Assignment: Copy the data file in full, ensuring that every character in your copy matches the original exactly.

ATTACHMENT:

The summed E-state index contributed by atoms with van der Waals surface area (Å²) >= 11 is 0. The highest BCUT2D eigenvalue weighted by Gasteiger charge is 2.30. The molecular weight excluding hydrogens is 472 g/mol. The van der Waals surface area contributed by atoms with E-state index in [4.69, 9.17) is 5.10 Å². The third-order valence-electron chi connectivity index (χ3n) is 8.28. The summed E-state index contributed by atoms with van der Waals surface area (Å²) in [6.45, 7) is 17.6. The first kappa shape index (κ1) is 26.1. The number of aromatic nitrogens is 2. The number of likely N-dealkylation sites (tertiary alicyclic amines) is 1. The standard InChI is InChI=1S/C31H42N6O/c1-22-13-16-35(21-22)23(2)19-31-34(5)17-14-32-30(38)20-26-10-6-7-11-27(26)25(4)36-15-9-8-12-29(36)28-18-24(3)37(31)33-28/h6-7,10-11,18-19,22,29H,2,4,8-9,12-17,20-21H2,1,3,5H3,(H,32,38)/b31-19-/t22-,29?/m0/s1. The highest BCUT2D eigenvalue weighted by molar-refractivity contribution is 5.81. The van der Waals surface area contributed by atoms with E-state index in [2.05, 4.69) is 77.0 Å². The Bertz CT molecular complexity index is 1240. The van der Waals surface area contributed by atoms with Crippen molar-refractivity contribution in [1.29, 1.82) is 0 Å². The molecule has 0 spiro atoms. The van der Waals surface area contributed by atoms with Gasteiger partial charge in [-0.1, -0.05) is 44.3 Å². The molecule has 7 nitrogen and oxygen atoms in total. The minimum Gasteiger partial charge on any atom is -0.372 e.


The summed E-state index contributed by atoms with van der Waals surface area (Å²) >= 11 is 0. The highest BCUT2D eigenvalue weighted by Gasteiger charge is 2.30. The molecular weight excluding hydrogens is 472 g/mol. The van der Waals surface area contributed by atoms with E-state index in [4.69, 9.17) is 5.10 Å². The third-order valence-electron chi connectivity index (χ3n) is 8.28. The summed E-state index contributed by atoms with van der Waals surface area (Å²) in [6.45, 7) is 17.6. The first kappa shape index (κ1) is 26.1. The number of aromatic nitrogens is 2. The number of likely N-dealkylation sites (tertiary alicyclic amines) is 1. The standard InChI is InChI=1S/C31H42N6O/c1-22-13-16-35(21-22)23(2)19-31-34(5)17-14-32-30(38)20-26-10-6-7-11-27(26)25(4)36-15-9-8-12-29(36)28-18-24(3)37(31)33-28/h6-7,10-11,18-19,22,29H,2,4,8-9,12-17,20-21H2,1,3,5H3,(H,32,38)/b31-19-/t22-,29?/m0/s1. The highest BCUT2D eigenvalue weighted by molar-refractivity contribution is 5.81. The van der Waals surface area contributed by atoms with E-state index in [2.05, 4.69) is 77.0 Å². The Bertz CT molecular complexity index is 1240. The van der Waals surface area contributed by atoms with Crippen molar-refractivity contribution in [1.29, 1.82) is 0 Å². The molecule has 0 spiro atoms. The van der Waals surface area contributed by atoms with Gasteiger partial charge in [-0.1, -0.05) is 44.3 Å². The molecule has 7 nitrogen and oxygen atoms in total. The minimum Gasteiger partial charge on any atom is -0.372 e.